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The Bound Oak

  
The Bound Oak no longer stands.

There were two historic trees standing on Dover Neck in 1915; one is now living, the other is dead; they were the “Bound Oak” and the “Millet Apple Tree.”  The first mentioned stands in the Howard Millet Roberts’s orchard, about thirty-five rods east of the Roberts house on the State road. This tree is more than 300 years old, and must have been quite a good size tree when Edward Hilton and his party landed at Pomeroy’s Cove, at Dover Point, in the spring of 1623. This oak is twenty-three feet in circumference at the base; at eight feet from the ground it is fifteen feet in circumference; the lowest branch is about twelve feet from the ground. The central part of the tree, when complete was about ninety feet tall; that central part became decayed and a large part of it fell off a few years ago; the remaining branches encircle a space ninety feet in diameter. It is a grand old monarch now; it was magnificent when in full leaf with its full top and wide spreading branches. It is much regretted there is no picture of it in its prime.

     The first owner of the land on which it stands was Governor Thomas Roberts; the land has always remained in possession of his descendants, coming to the present owners by regular inheritance from father to son; eight generations. It received its name from the fact that it stood on the boundary line between the farms of Governor Thomas Roberts two sons, Thomas and John; the former’s farm was on the north side of the tree, and the latter’s was on the south side.

A Wrestling Match Under the Oak 

The event took place several years before the Revolutionary war. There were several negro slaves owned by residents of Dover Neck; they were the reminders of the trade that had been carried on a great many years with Barbadoes Island and the West Indies in general, when negro slaves were brought up here on return voyages, and they and their children were held as slaves; they were glad to get here and escape from the cruel masters they had worked under in the islands; they never wanted to leave Dover, where they were kindly treated, There work here was play compared to what they had to do on the sugar plantations in the West Indies.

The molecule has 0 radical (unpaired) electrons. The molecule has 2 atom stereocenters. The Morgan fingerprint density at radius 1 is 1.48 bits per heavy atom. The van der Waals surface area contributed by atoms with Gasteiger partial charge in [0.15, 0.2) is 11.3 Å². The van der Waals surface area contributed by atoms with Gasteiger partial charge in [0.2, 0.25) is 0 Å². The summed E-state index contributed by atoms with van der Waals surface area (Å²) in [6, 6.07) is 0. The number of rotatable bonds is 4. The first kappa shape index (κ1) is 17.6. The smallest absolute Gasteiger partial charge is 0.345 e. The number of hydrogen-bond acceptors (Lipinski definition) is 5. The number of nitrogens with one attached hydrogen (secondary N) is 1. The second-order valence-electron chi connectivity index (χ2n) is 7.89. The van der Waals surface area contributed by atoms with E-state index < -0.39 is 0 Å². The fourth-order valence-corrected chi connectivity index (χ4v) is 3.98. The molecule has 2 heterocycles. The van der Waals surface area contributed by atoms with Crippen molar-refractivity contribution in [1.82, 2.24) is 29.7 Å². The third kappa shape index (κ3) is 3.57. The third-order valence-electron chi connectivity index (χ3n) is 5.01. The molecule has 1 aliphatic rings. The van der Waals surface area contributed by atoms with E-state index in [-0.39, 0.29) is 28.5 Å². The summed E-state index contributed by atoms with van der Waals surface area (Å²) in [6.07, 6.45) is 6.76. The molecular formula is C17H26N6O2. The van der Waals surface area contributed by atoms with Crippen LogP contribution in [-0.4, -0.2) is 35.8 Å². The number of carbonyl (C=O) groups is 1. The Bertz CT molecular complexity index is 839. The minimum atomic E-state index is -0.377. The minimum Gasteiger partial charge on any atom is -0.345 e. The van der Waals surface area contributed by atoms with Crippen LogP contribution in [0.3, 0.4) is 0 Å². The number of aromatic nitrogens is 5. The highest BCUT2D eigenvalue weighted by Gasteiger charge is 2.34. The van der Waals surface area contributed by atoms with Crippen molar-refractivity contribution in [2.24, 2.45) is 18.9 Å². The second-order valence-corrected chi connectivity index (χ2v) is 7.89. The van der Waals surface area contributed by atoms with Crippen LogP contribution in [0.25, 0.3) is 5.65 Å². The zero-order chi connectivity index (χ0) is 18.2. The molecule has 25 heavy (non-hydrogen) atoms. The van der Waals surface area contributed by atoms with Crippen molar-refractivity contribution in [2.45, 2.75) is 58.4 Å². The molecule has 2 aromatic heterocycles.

Mr. Roberts’s grandfather, Joseph Robert, had a stalwart negro named Caesar; Joseph’s kinsman, Thomas Roberts, who lived where Mr. William M. Courser now lives, also had a negro slave named Pompy, who was a stalwart as Caesar. One day their masters got to bragging about their colored servants; each claimed his man was the best. Finally, in a friendly way, they agreed to let their men try their strength at a wrestling match, that then being a fashionable sport among the farmers. It was decided to hold it under the “Bound Oak,” as that was on the dividing line between the two neighbors. The day was set and the neighbors were invited to attend and witness the contest of strength and skill in wrestling. 

                 At the appointed time the neighbors gathered und the old monarch of the forest primeval, and Caesar and Pompy came prepared to entertain the spectators, with all the strength and agility that was in them. It was agreed that the winner must throw his opponent and hold him to the ground on that side of the dividing line which was his master’s land, the oak showing which was Joseph’s and which was Thomas’s farm. 

                Caesar took his stand on the south side of the oak; Pompy faced him on the north side; the word was given and the contest began, in accordance with the rules of the game in that period. They did some fine sparring, covering much ground, then clinched for a throw, and Caesar downed Pompy; the crowd cheered; but it was not a win, as Caesar had thrown him on the wrong side of the oak; the men were on their feet almost as quickly as they were down, and renewed their sparring; first on one side of the oak then on the other, then all around it; the spectators were cheering continually; each threw the other several times, but in each instance on the wrong side of the tree; which would not count to win. The struggle went on in this way for about an hour, or so. It was a hot day in September; the men began to get weary, but at last Caesar got Pompy onto the south side of the oak and threw him to the ground and held him there firmly until he was declared the winner. The spectators cheered, and then stepped forward and congratulated both of the boxers on the fine work they had done and the good sport they had provided for the dwellers on Dover Neck. 

From “History of Dover, New Hampshire. vol. 1. : Containing historical, genealogical and industrial data of its early settlers, their struggles and triumphs” by John Scales, c. 1923.

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